Following his overview and discussion of form, Venn then provides a detailed analytical tour of each movement in temporal order from the first measure to the last. He continually makes use of the analytical tools outlined in Chapter 2 to aid in his analysis. All four analytical chapters include excerpts from the score, oftentimes accompanied by annotated reductions to clearly illustrate the compositional procedures that occur. Although Venn’s analytical chapters are organized chronologically by movement it is possible to easily follow his arguments in each chapter without consulting the earlier prose. Each chapter can be taken as an independent guided analytical tour through one of the movements from Asyla. For a summary of one of Venn’s analytical tours I will focus on Chapter 6, titled “Asylum gained?,” which is devoted to the fourth movement of Asyla. Like the previous analytical chapters, Venn begins with an overview of the finale, discussing its formal and musical issues. The movement is based on a passacaglia theme, which recalls the final movement of Brahms’s Symphony No. 4. Venn suggests that this passacaglia provides “continuity underneath the surface contrasts of texture, sonority and theme; these in turn articulate the underlying form” (116). Venn then provides an analysis of the movement in temporal order, beginning with a detailed discussion of the harmonic, melodic, and rhythmic structures of the passacaglia theme; the opening section of his analysis, Example 6.1, appears below.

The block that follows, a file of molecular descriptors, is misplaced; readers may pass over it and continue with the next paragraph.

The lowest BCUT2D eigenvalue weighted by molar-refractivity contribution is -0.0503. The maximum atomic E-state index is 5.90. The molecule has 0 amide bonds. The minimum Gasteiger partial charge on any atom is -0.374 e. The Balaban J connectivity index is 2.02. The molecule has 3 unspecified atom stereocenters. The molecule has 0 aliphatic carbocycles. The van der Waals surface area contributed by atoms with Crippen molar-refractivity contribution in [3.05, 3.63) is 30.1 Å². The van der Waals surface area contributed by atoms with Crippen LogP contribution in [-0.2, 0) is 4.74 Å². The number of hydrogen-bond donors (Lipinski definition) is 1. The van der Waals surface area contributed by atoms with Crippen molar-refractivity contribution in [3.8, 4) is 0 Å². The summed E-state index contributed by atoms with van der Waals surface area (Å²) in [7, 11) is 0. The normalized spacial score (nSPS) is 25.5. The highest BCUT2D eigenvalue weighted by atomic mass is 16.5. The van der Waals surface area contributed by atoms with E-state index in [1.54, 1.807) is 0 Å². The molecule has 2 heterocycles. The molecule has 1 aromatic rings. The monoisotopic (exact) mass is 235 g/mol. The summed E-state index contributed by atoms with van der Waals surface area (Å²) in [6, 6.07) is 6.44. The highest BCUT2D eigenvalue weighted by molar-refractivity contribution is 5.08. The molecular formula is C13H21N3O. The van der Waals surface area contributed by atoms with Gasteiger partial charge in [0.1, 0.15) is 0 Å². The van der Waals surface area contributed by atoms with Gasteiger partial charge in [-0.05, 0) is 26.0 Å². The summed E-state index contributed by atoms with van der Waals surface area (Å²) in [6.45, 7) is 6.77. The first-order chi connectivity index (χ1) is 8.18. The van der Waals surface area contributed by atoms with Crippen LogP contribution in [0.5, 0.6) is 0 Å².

He argues that the tonal center for the opening of this movement begins in A minor and explains how the melodic material (C2–D2–D2–C2–C2–B1) above the descending whole-tone passacaglia bass line (A1–G1–G1–F1) creates tensions and releases. He interprets the initial C2–D2–C2 melodic line as a neighbor figure, but when the melody returns to C2 it creates a harmonic tension (a perfect 4th) with G1 in the bass. For Venn, the consonances and dissonances of the passacaglia theme thus create an “expressive but gently ambiguous musical environment” (121). Venn next focuses on the first (mm. 9–12) and second (20–23) choral themes. These two themes feature descending semitones, which contrast with the whole-tone structure of the passacaglia. Venn notes that the first choral theme is “even less harmonically focussed than the opening eight [bars], for the tonal materials brought into play are more diffuse—octatonic in the upper stratum, diatonic fifth-based progression in the middle and whole- tone in the bass, with only occasional points of contact between them” (125). Venn interprets Section B (mm. 29–60) as a kind of scherzo, with its dance-like tempo and its “light, quicksilver figuration.” Venn further writes, “[t]he [B] section begins with chirruping flutes that resemble the stylised birdsong of the first movement, singing out over a static E$$\flat$$ in the bass (the ostensible tonic of the second movement)” (128). In this contrasting section, Adès employs expanding harmonic progressions and expanding intervallic series. Venn then analyzes the A section (mm. 61–66) and argues that it is the climax of the movement despite an arrival to E$$\flat$$ minor instead of the A-minor harmony that opened the finale. Venn notes a similarity to the Scherzo of Mahler’s Third Symphony and the role played by E$$\flat$$ minor in Asyla. For Venn, the most important moment in the Asection is the return of the whole-tone passacaglia theme in an inner voice that descends from E$$\flat$$ to F. Venn concludes the chapter by describing the musical procedures of the Coda (mm. 67–72), noting that “[t]he conclusion presents another of Adès’s ‘arial overviews’ as the camera zooms out from this human drama to something altogether more dispassionate and objective” (134). Throughout his analysis of this movement, Venn not only refers to the compositional materials that he explained in Chapter 2 (interval cycles, expanded harmonic progression, etc.), but he also discusses how certain passages of Adès’s finale recall musical procedures and topical allusions from previous movements. He writes, “[t]he return to the musical and expressive state just prior to the opening of the symphony suggestions that the whole cycle of violence, refuge, madness and ecstasy is to begin once again, repeating infinitely” (134). “[t]he conclusion presents another of Adès’s ‘arial overviews’ as the camera zooms out from this human drama to something altogether more dispassionate and objective” (134). Throughout his analysis of this movement, Venn not only refers to the compositional materials that he explained in Chapter 2 (interval cycles, expanded harmonic progression, etc.), but he also discusses how certain passages of Adès’s finale recall musical procedures and topical allusions from previous movements. He writes, “[t]he return to the musical and expressive state just prior to the opening of the symphony suggestions that the whole cycle of violence, refuge, madness and ecstasy is to begin once again, repeating infinitely” (134).